The Battle of Normandy

#1
It has only taken me 12 years to get round to this, and this seemed like an appropriate moment to do so.

I have today uploaded to Scribd (so you can download it for free) a 19-page transcript of an address I heard delivered in May 2001 to the War Discussion Group at Sandhurst, by Dr Russell A Hart, entitled 10 Myths of the Wehrmacht in Normandy. Literature, it ain't, Informative - it is.

Find it by using the link below:

THE_Stonker on Scribd

There's other WW1 and more contempoirary things there too.
 
#3
Old, old thread with altzheimers I know, but the Tiger 1 shown 1.5 mins in has them vertical tube type cover things on the exhausts.
Were Tigers fitted with those used in Normandy? I thought they were a North Africa, maybe Russia thing?
 
#4
Old, old thread with altzheimers I know, but the Tiger 1 shown 1.5 mins in has them vertical tube type cover things on the exhausts.
Were Tigers fitted with those used in Normandy? I thought they were a North Africa, maybe Russia thing?
Standard Armored exhaust cover
 

AlienFTM

MIA
Book Reviewer
#7
Well Early Tigers had the Feifel Air clear system on the rear plate with hoses on the engine deck-
Feifel filters | TIGER1.INFO

Tiger Tank in action – WalkAround
If you look at Tiger 131 at Bovvy, you'll see the exhaust shroud is full of MG bullet holes. This specimen didn't have many miles on the clock when it was abandoned after a 6pdr round jammed the traverse.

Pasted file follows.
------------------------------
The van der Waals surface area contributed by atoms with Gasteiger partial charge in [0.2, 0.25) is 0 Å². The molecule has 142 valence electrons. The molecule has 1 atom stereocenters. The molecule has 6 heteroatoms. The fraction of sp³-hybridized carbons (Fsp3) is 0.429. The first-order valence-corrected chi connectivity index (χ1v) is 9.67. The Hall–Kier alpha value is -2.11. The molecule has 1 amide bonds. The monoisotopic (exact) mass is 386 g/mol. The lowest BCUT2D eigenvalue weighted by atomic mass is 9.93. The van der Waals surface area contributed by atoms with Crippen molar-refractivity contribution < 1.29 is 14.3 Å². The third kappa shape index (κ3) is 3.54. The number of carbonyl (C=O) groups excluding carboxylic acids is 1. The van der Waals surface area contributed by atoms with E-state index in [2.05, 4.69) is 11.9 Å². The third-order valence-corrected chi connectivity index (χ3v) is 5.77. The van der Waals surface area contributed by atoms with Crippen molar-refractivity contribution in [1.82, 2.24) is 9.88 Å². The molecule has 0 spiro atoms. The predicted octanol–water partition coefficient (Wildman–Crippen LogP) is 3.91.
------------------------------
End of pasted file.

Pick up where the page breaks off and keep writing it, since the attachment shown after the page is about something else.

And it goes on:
I'd posit that when an exhaust needed working on, they simply didn't bother putting the damaged shroud back on, so that as time went by, with or without shroud was a lottery.
 
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#9
If you look at Tiger 131 at Bovvy, you'll see the exhaust through is full of MG bullet holes. This specimen didn't have many miles on the clock when it was abandoned after a 6pdr round jammed the traverse.

I'd posit that when an exhaust needed working on, they simply didn't bother putting the damaged shroud back on, so that as time went by, with or without shroud was a lottery.
That one was the one the old 1/35 and 1/25 plastic kits by Tamiya were based on in the 70's.
It is shown in wartime photos bearing the 1st Army shield insignia after capture, has a workshop modification of a stirrup type step welded on the front.
Still got the old 1/25 model half completed somewhere in the garage, and the very warry and colourful box art from the lid. Never got around to framing it.
 
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#10
That one was the one the old Tamiya 1/35 and 1/25 plastic kits by Tamiya were based on in that 70's.
It is shown in wartime photos bearing the 1st Army shield insignia after capture, has a workshop modification of a stirrup type step welded on the front.
Still got the old 1/25 model half completed somewhere in the garage, and the very warry and colourful box art from the lid. Never got around to framing it.
I first built the 1/35th scale version and painted it battleship grey like the "German" tanks in the henry fonda Battle of the Bulge movie